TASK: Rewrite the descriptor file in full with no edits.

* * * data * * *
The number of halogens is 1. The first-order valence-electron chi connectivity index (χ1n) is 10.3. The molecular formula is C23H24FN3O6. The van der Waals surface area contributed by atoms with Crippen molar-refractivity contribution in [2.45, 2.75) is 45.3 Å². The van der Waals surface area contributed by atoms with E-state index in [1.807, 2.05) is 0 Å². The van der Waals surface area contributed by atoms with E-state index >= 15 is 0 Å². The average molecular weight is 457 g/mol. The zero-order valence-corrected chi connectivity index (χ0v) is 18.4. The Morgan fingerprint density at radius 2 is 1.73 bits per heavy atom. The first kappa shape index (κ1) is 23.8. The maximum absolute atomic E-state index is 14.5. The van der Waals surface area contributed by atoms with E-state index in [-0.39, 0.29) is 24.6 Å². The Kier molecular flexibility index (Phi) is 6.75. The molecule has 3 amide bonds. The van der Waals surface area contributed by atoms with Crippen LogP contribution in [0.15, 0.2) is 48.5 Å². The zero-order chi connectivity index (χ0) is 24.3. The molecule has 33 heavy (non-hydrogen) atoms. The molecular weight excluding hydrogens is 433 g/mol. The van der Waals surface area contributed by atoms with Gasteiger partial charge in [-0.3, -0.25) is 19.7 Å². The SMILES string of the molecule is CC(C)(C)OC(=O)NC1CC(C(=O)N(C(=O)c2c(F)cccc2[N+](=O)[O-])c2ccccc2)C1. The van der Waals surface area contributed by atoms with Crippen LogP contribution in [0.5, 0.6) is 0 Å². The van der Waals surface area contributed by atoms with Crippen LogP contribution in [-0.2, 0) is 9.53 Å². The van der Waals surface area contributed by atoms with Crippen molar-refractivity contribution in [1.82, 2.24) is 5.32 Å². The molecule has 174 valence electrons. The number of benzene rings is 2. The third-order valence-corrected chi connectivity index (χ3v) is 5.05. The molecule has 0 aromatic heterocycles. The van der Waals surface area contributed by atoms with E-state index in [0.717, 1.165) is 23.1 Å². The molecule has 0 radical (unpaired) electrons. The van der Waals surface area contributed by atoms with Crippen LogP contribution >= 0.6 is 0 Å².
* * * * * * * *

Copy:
The number of halogens is 1. The first-order valence-electron chi connectivity index (χ1n) is 10.3. The molecular formula is C23H24FN3O6. The van der Waals surface area contributed by atoms with Crippen molar-refractivity contribution in [2.45, 2.75) is 45.3 Å². The van der Waals surface area contributed by atoms with E-state index in [1.807, 2.05) is 0 Å². The van der Waals surface area contributed by atoms with E-state index >= 15 is 0 Å². The average molecular weight is 457 g/mol. The zero-order valence-corrected chi connectivity index (χ0v) is 18.4. The Morgan fingerprint density at radius 2 is 1.73 bits per heavy atom. The first kappa shape index (κ1) is 23.8. The maximum absolute atomic E-state index is 14.5. The van der Waals surface area contributed by atoms with E-state index in [-0.39, 0.29) is 24.6 Å². The Kier molecular flexibility index (Phi) is 6.75. The molecule has 3 amide bonds. The van der Waals surface area contributed by atoms with Crippen LogP contribution in [0.15, 0.2) is 48.5 Å². The zero-order chi connectivity index (χ0) is 24.3. The molecule has 33 heavy (non-hydrogen) atoms. The molecular weight excluding hydrogens is 433 g/mol. The van der Waals surface area contributed by atoms with Gasteiger partial charge in [-0.3, -0.25) is 19.7 Å². The SMILES string of the molecule is CC(C)(C)OC(=O)NC1CC(C(=O)N(C(=O)c2c(F)cccc2[N+](=O)[O-])c2ccccc2)C1. The van der Waals surface area contributed by atoms with Crippen LogP contribution in [0.5, 0.6) is 0 Å². The van der Waals surface area contributed by atoms with Crippen LogP contribution in [-0.2, 0) is 9.53 Å². The van der Waals surface area contributed by atoms with Crippen molar-refractivity contribution in [1.82, 2.24) is 5.32 Å². The molecule has 174 valence electrons. The number of benzene rings is 2. The third-order valence-corrected chi connectivity index (χ3v) is 5.05. The molecule has 0 aromatic heterocycles. The van der Waals surface area contributed by atoms with E-state index in [0.717, 1.165) is 23.1 Å². The molecule has 0 radical (unpaired) electrons. The van der Waals surface area contributed by atoms with Crippen LogP contribution >= 0.6 is 0 Å².